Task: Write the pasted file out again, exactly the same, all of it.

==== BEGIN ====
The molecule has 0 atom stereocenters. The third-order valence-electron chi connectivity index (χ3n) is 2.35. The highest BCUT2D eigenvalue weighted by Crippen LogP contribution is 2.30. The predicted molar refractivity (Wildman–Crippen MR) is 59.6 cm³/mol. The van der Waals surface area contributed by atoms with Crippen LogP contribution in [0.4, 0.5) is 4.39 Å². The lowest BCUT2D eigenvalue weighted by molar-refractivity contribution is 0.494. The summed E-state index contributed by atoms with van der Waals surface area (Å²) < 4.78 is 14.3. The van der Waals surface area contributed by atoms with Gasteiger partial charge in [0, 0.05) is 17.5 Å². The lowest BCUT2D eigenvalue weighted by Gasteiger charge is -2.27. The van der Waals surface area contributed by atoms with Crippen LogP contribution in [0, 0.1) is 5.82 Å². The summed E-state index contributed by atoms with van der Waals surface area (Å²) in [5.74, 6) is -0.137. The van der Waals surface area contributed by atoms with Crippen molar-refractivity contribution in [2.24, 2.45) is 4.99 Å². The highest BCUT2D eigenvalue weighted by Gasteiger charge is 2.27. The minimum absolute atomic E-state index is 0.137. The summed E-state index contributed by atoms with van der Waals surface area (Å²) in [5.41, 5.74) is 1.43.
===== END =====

The molecule has 0 atom stereocenters. The third-order valence-electron chi connectivity index (χ3n) is 2.35. The highest BCUT2D eigenvalue weighted by Crippen LogP contribution is 2.30. The predicted molar refractivity (Wildman–Crippen MR) is 59.6 cm³/mol. The van der Waals surface area contributed by atoms with Crippen LogP contribution in [0.4, 0.5) is 4.39 Å². The lowest BCUT2D eigenvalue weighted by molar-refractivity contribution is 0.494. The summed E-state index contributed by atoms with van der Waals surface area (Å²) < 4.78 is 14.3. The van der Waals surface area contributed by atoms with Gasteiger partial charge in [0, 0.05) is 17.5 Å². The lowest BCUT2D eigenvalue weighted by Gasteiger charge is -2.27. The van der Waals surface area contributed by atoms with Crippen LogP contribution in [0, 0.1) is 5.82 Å². The summed E-state index contributed by atoms with van der Waals surface area (Å²) in [5.74, 6) is -0.137. The van der Waals surface area contributed by atoms with Crippen molar-refractivity contribution in [2.24, 2.45) is 4.99 Å². The highest BCUT2D eigenvalue weighted by Gasteiger charge is 2.27. The minimum absolute atomic E-state index is 0.137. The summed E-state index contributed by atoms with van der Waals surface area (Å²) in [5.41, 5.74) is 1.43.